Ben-Hur remake: Seventh version of biblical blockbuster targets Hollywood's burgeoning audience of Christians

Kazakh director Timur Bekmambetov will be behind the camera, but there is no news yet on who will step into Charlton Heston's sandals to play the lead
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Just as a lantern-jawed Charlton Heston flogged his horse during the epic chariot-race scene, so Hollywood prepares to wring the last drop from a 135-year-old book by producing yet another incarnation of the Old Testament spectacular, Ben-Hur.

As part of the film industry's seemingly unquenchable thirst for religious stories, which have proved box-office manna in recent years, MGM announced the new Ben-Hur would appear in cinemas in 2016.

The studio, also behind the Oscar-winning 1959 version, has yet to announce who will step into Heston's sandals to play Judah Ben-Hur, the Jewish prince seeking vengeance after being betrayed and sold into slavery.

The new film, from Kazakh director Timur Bekmambetov, best known for his 2004 Russian-language film Night Watch, will be the seventh version of a tale originally written by Lew Wallace in 1880. There have been two silent films, an animated version, a television mini-series and a Broadway production, in addition to William Wyler's famous movie starring Heston.

While Ben-Hur is likely to attract audiences regardless of their faith, 2014 is already shaping up to be a busy year for biblical films.

MGM's Gary Barber announced the involvement of Mark Burnett and Roma Downey, producers of Son of God, saying: "Their unrivalled passion, creativity and success in the faith-based content space, will be a huge asset to the film."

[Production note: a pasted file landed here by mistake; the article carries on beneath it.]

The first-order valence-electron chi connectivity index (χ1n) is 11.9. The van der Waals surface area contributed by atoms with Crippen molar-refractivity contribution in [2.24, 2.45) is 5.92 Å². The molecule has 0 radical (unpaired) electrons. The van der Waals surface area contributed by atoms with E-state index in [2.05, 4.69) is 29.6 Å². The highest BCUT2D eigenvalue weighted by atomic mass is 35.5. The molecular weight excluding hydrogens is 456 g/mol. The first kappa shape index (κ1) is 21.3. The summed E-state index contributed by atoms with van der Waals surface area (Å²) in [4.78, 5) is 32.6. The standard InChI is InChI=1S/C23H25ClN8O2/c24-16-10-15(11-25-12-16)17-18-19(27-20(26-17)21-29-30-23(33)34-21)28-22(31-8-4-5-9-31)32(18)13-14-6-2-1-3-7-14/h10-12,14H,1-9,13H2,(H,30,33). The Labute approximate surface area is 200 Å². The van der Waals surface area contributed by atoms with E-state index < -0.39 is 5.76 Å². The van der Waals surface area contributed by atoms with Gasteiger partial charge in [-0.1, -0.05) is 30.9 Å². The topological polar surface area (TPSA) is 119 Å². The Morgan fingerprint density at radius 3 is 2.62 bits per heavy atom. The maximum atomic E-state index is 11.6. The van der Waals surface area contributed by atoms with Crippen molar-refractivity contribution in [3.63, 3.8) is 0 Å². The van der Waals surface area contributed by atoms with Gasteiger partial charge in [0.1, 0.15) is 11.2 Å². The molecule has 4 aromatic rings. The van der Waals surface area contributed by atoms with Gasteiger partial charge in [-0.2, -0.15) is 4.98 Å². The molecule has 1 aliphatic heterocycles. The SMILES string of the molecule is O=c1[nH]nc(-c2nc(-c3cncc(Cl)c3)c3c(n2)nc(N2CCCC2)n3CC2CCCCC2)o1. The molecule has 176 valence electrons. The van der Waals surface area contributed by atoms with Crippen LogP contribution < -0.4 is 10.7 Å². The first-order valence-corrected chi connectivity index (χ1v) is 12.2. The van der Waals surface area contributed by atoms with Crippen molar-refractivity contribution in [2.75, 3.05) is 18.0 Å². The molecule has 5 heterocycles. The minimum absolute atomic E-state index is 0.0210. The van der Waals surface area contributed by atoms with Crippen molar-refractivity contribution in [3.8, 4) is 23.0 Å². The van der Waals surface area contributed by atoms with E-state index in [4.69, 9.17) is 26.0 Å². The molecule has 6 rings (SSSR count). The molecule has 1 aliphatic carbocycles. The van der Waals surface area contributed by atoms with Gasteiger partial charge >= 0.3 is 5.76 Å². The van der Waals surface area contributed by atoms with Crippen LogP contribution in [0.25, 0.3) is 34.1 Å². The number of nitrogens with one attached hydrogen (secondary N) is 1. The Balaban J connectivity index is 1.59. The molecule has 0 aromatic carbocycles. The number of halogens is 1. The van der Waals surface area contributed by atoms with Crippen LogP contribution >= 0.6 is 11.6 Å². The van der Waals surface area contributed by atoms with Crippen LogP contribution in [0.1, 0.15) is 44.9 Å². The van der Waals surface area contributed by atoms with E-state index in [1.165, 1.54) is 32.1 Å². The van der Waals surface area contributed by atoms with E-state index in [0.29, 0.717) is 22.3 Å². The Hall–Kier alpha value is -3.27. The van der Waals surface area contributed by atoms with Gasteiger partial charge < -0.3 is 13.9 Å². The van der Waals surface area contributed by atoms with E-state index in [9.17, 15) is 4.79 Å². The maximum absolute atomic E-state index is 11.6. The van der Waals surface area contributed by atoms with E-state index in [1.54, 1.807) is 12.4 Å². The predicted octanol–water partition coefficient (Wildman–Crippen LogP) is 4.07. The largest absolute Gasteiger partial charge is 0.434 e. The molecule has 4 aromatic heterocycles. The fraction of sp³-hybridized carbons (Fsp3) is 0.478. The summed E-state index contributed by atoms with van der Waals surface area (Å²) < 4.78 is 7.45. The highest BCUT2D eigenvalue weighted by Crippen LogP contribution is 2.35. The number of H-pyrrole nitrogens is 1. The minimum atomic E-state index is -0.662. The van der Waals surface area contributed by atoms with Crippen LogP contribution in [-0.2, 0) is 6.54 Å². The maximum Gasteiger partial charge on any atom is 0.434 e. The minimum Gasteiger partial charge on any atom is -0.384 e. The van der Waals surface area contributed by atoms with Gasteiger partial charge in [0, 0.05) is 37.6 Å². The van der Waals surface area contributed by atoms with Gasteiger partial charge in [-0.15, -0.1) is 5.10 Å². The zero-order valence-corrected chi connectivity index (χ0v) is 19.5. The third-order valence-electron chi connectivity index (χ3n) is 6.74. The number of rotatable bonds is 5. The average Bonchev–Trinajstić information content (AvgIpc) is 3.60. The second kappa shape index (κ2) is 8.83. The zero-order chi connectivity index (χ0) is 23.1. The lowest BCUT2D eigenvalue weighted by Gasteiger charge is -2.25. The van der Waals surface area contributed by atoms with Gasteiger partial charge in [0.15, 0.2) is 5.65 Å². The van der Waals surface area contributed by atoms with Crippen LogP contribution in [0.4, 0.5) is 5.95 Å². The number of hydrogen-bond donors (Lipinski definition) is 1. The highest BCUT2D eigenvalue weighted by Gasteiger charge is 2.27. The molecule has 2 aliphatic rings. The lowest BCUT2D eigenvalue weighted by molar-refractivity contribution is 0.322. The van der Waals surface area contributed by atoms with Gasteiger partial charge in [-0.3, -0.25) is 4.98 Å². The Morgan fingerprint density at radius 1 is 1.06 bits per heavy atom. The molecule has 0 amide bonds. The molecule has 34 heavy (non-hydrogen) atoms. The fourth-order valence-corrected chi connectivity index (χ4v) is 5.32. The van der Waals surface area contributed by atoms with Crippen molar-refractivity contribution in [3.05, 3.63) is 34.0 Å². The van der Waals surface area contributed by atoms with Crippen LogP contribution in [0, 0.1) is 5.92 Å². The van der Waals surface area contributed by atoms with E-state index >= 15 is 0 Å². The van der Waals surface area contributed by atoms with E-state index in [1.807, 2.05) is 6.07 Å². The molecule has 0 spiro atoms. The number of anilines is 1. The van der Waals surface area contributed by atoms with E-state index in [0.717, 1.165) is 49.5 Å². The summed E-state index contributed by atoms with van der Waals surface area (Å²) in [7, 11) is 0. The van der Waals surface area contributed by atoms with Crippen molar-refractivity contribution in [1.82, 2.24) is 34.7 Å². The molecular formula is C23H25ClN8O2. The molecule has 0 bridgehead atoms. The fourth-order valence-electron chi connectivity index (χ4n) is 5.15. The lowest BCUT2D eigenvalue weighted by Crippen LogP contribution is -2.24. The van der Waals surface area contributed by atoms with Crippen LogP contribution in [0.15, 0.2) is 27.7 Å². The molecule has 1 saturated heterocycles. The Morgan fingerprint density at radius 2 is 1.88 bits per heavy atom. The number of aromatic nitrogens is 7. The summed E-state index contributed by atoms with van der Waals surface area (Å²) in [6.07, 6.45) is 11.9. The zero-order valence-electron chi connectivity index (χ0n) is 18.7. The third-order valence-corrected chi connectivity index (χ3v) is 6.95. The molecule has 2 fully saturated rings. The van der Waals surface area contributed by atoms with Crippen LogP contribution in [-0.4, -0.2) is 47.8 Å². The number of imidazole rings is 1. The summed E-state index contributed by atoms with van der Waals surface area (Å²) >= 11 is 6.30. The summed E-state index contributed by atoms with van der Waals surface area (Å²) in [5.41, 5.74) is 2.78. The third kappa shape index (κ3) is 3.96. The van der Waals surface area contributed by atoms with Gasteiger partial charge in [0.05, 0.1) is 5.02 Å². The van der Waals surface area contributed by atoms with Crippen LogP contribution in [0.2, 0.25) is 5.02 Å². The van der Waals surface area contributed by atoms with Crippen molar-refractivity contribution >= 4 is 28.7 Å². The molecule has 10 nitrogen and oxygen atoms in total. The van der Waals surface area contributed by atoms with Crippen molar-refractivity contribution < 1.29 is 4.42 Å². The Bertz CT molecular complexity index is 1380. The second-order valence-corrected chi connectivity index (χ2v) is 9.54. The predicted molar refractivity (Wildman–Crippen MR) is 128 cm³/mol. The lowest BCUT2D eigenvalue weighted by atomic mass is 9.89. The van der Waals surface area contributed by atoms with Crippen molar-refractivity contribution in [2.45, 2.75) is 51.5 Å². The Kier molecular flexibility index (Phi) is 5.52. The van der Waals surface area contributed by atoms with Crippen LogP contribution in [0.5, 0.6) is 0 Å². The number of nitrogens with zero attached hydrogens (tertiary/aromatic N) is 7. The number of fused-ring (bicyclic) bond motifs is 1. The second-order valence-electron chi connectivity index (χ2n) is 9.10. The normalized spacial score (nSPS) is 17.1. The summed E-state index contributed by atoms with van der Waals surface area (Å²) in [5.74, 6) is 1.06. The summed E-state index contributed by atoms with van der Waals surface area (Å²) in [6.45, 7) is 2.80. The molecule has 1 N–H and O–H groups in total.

Despite a critical panning, Son of God, released in February, won the backing of evangelical Christians and went on to make more than $60m (£35m). Darren Aronofsky's Noah with Russell Crowe has so far grossed over $300m (£178m) at box offices around the world.

Russell Crowe in the title role of Noah

Later in the year, Alien director Ridley Scott will film Exodus: Gods and Kings, his own imagining of the biblical account of Moses, to feature Christian Bale.

Heaven is for Real, which charts the story of a young boy who claims to have visited paradise during a near-death experience, is another example of faith-based films stirring movie-going audiences while doing impressive box-office business. Made for $12m (£7m) and starring Greg Kinnear, it grossed $21.5m (£13m) over the Easter weekend in the US and Canada, third at the box office behind bigger budget films such as Captain America: The Winter Soldier.

"This audience has long felt left out by Hollywood and it certainly looks like this isn't the case any more," said Paul Dergarabedian, senior market analyst of box-office tracking firm Rentrak. "The numbers will encourage studios to make more of these types of films."

Film companies have been searching for more faith-based films since Mel Gibson's controversial The Passion of the Christ, which tallied $612m (£363m) in worldwide ticket sales in 2004 and was made on a modest $30m (£18m) budget, according to Box Office Mojo.

"There's a core audience," Rory Bruer, president of worldwide distribution for Sony Pictures Entertainment, told Reuters. "And they're very interested in seeing films with a faith-based centre."